In the Beginning…the Word
Much has been written about the beginning of John’s gospel—the prologue. It’s a stirring passage. I have the good fortune to read it every Christmas Eve in our service of lessons and carols. Traditionally, it is the final reading in this service, and as pastor I have the privilege of sharing it with our congregation.
This is John’s version of the birth story. He doesn’t go into detail as do Matthew and Luke. He doesn’t ignore it completely as does Mark. Instead, as John does with other passages in his gospel, he reveals the concept behind the details. Matthew tells the birth story from Joseph’s perspective; Luke from Mary’s point of view. John tells it from the perspective of the results, the effects on those who experienced the man Jesus Christ.
In John’s words we hear the echo of Proverbs 8, the beautiful description of wisdom and wisdom’s part in creation.
“Before the mountains had been shaped, before the hills I was brought forth, before he had made the earth with its fields, or the first of the dust of the world.” (Proverbs 8:25)
“He was in the beginning with God. All things were made through him, and without him was not anything made that was made.” (John 1:2-3)
Christians look at John’s prologue and at Proverbs 8 and say, “Well, of course the writer of Proverbs was talking about Jesus Christ!” That our Jewish brothers and sisters read it differently demonstrates how open the Bible is for interpretation. It doesn’t necessarily mean one of us is right and the other wrong. It just means we see this passage from different points of view.
John wants us to see Jesus as Paul describes him in his letter to the Philippians: “…who, though he was in the form of God, did not count equality with God a thing to be grasped, but made himself nothing, taking the form of a servant, being born in the likeness of men.” (Philippians 2:6-7)
John wants us to see the eternal Jesus, who existed before creation—before the beginning of time, the Jesus Christ who is coequal with God the Father. It is this Jesus, the Word of God, who John describes so beautifully and poetically in these verses. “In the beginning was the Word, and the word was with God and the word was God.” (italics mine)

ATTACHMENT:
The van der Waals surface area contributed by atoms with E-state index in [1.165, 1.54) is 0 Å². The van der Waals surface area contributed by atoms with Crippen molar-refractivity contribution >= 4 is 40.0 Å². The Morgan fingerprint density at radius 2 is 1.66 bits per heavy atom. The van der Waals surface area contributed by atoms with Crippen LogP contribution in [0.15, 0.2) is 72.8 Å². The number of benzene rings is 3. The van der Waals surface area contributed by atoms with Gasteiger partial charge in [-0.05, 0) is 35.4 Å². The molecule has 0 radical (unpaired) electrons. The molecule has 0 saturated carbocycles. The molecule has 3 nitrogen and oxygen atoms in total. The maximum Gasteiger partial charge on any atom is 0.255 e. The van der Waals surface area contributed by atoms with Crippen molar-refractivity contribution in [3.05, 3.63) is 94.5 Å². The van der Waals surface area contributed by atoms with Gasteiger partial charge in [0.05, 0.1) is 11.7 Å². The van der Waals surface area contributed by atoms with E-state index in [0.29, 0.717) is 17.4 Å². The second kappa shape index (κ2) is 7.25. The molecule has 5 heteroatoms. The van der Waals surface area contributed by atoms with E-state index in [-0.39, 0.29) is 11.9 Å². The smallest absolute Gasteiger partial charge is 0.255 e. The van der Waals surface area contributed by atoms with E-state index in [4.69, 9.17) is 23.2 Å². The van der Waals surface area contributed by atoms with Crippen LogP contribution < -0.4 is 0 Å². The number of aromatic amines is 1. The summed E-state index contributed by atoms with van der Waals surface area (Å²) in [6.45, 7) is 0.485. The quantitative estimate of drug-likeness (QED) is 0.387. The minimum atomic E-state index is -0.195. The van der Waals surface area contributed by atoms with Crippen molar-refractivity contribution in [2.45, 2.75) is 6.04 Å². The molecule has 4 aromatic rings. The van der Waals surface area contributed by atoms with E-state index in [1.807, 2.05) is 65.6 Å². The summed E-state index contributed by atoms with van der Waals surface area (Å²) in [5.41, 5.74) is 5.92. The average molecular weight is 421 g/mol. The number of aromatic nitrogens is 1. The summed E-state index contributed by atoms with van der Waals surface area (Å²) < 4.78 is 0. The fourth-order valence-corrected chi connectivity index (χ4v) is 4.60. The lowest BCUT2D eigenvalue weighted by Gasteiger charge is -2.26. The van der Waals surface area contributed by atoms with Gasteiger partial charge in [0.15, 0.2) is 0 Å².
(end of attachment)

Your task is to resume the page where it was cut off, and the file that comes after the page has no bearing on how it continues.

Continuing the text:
John sees the Creator in Jesus Christ. “All things were made through him…” When God spoke, the Word was there. “Let there be light,” God said. John says, “The true light, which enlightens everyone, was coming into the world.”
Matthew speaks briefly about the birth: “Now after Jesus was born…” Luke says, “And [Mary] gave birth to her firstborn son and wrapped him in swaddling cloths and laid him in a manger…” John gives us the reason for the birth: “And the Word became flesh and dwelt among us…”
Matthew and Luke give us a baby, the infant Jesus, wrapped in bands of cloth and lying in a feeding trough. We know this little babe will grow to be the Savior of the world, but right now, at the beginning, Jesus is a tiny, helpless child.
John gives us a fait accompli. The Word of God was made human flesh and dwelt among us. The One who helped create this world and all that is in it walked with humans, talked with humans, taught humans, healed humans, and died for humans.
And we beheld his glory.